Editors' ChoicePlant biology

New Plant Immune Pathway

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Science's STKE  23 Jul 2002:
Vol. 2002, Issue 142, pp. tw269-TW269
DOI: 10.1126/stke.2002.142.tw269

The plant gene NIM1 encodes a protein with similarity to members of the IκB family of proteins, which are transcriptional regulators that function in mammalian immune system. Plants with mutations in NIM1 are unresponsive to salicylic acid signaling, which is required for the systemic acquired resistance (SAR) response to pathogens. To search for new regulators of plant immune responses, Kim and Delaney screened for genetic suppressor mutations in Arabidopsis that relieved susceptibility to pathogens in nim1-1 mutants. The suppressor of nim1-1 (son1) mutant they isolated revealed a previously uncharacterized defense pathway independent of the SAR response. Resistance was restored in son1 mutants without activation of the pathogenesis-related genes normally regulated during SAR. The Son-1 gene was found to encode a protein with an NH2-terminal F-box characteristic of proteins that target specific proteins to E3 ubiquitin ligase complexes for subsequent destruction. The SON1 protein thus appears to be a negative regulator of a plant defense response that may target other proteins for destruction in the ubiquitin-proteasome pathway.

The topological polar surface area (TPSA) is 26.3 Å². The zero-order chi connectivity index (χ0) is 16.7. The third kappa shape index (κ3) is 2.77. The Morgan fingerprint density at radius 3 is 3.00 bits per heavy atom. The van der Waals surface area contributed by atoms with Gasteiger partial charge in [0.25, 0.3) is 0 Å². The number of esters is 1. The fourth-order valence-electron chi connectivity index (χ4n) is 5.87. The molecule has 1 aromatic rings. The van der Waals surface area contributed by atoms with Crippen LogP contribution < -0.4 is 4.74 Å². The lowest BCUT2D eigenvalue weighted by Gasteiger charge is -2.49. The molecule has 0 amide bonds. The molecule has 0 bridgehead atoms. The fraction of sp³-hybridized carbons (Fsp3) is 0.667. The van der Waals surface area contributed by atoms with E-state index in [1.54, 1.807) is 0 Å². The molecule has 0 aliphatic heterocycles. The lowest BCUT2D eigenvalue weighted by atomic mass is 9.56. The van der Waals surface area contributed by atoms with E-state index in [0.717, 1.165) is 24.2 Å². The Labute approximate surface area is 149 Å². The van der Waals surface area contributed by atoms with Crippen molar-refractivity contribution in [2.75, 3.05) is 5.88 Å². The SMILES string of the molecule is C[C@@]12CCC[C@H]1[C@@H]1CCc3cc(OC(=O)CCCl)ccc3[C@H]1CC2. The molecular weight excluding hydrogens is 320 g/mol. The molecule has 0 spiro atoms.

H. S. Kim, T. P Delaney, Arabidopsis SON1 Is an F-Box Protein That Regulates a Novel Induced Defense Response Independent of Both Salicylic Acid and Systemic Acquired Resistance. Plant Cell 14, 1469-1482 (2002). [Abstract] [Full Text]

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